Justice Department, Insurance Company Settle Fraud Charges
By Gerry J. Gilmore
American Forces Press Service
WASHINGTON, Dec. 19, 2002 A life insurance firm accused of defrauding service members today settled a civil complaint filed by the U.S. Justice Department.
As part of the settlement, Academy Life Insurance Co. agreed to pay more than $160 million in penalties, costs and restitution, according to a Justice Department news release. The company also agreed to never again sell another insurance policy in the United States and never again ask DoD for permission to conduct business on U.S. military installations, according to the release.
Academy Life also has to pay $2.7 million to persons who canceled their policies from 1991 to 1998. This provision affects an estimated 110,000 people, DoJ estimated.
Justice's complaint alleged that Academy insurance agents misrepresented themselves to service members from 1991 to 1998, that Academy paid the Non-Commissioned Officers Association almost $16 million in undisclosed royalties, and that Academy violated DoD regulations governing solicitation practices.
The agents used titles and spiels that implied they were independent, objective "counselors" working on behalf of the NCOA as a service to members. In fact, they were beholden only to Academy, and their only income was commissions earned from selling company insurance policies.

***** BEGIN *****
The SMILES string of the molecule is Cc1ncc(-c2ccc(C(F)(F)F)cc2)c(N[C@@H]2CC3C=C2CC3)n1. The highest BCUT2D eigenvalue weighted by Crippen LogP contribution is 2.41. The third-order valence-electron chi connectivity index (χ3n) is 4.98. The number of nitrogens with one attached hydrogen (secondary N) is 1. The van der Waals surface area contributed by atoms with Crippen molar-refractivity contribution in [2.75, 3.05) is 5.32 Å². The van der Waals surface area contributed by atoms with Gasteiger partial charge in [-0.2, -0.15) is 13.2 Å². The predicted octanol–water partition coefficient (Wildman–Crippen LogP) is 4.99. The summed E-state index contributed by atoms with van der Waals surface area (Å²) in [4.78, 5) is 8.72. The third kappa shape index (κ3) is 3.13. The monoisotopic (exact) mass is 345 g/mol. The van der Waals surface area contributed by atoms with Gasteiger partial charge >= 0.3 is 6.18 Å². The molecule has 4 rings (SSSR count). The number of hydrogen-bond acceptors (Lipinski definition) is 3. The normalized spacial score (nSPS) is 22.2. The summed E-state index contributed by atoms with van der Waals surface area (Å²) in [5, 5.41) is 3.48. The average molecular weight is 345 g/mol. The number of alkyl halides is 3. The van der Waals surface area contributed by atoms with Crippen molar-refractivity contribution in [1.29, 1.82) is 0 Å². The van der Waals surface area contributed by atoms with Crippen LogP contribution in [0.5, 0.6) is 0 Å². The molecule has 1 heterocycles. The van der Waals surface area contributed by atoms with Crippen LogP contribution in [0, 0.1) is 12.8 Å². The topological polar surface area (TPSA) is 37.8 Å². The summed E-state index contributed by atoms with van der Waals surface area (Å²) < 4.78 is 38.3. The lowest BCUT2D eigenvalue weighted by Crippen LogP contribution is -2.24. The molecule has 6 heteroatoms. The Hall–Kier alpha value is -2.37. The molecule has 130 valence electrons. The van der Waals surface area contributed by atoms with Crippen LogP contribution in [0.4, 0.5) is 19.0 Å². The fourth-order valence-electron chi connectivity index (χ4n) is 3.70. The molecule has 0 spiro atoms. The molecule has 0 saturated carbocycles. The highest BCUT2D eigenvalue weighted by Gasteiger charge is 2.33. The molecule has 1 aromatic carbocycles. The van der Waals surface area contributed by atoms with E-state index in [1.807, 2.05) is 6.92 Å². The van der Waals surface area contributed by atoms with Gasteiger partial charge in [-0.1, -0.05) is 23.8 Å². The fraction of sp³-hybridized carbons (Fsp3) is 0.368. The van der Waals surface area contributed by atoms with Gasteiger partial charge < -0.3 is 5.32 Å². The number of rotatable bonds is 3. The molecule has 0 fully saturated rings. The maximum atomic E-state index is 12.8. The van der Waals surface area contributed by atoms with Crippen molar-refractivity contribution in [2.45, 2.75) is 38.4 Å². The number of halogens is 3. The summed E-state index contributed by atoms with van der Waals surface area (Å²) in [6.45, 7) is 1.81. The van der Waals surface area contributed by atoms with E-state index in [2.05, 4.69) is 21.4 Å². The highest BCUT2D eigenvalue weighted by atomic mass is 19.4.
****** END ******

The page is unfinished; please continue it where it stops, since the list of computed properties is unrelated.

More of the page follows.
DoJ's complaint said Academy Life from 1993 through 1998 sold more than 92,000 new life insurance policies to U.S. service members and their families throughout the world and received more than $200 million in premiums.
Charles S. Abell, principal deputy undersecretary of defense for personnel and readiness, noted in a statement released today, "The Defense Department has been and is working closely with the Justice Department to protect service members and their families from businesses that engage in unethical or deceptive practices.
"Today's announcement by the U.S. Attorney's Office in Philadelphia should serve as a warning shot to those who would try to defraud members of our military family," he concluded.
DoD imposed a three-year ban on Sept. 11, 1998, that prohibited Academy Life from doing business on any U.S. military installation in the world.
Local bans are common because military commanders have the right and responsibility to bar companies from their installations for many reasons. The 1998 ban was thought to be the first ever imposed DoD- wide.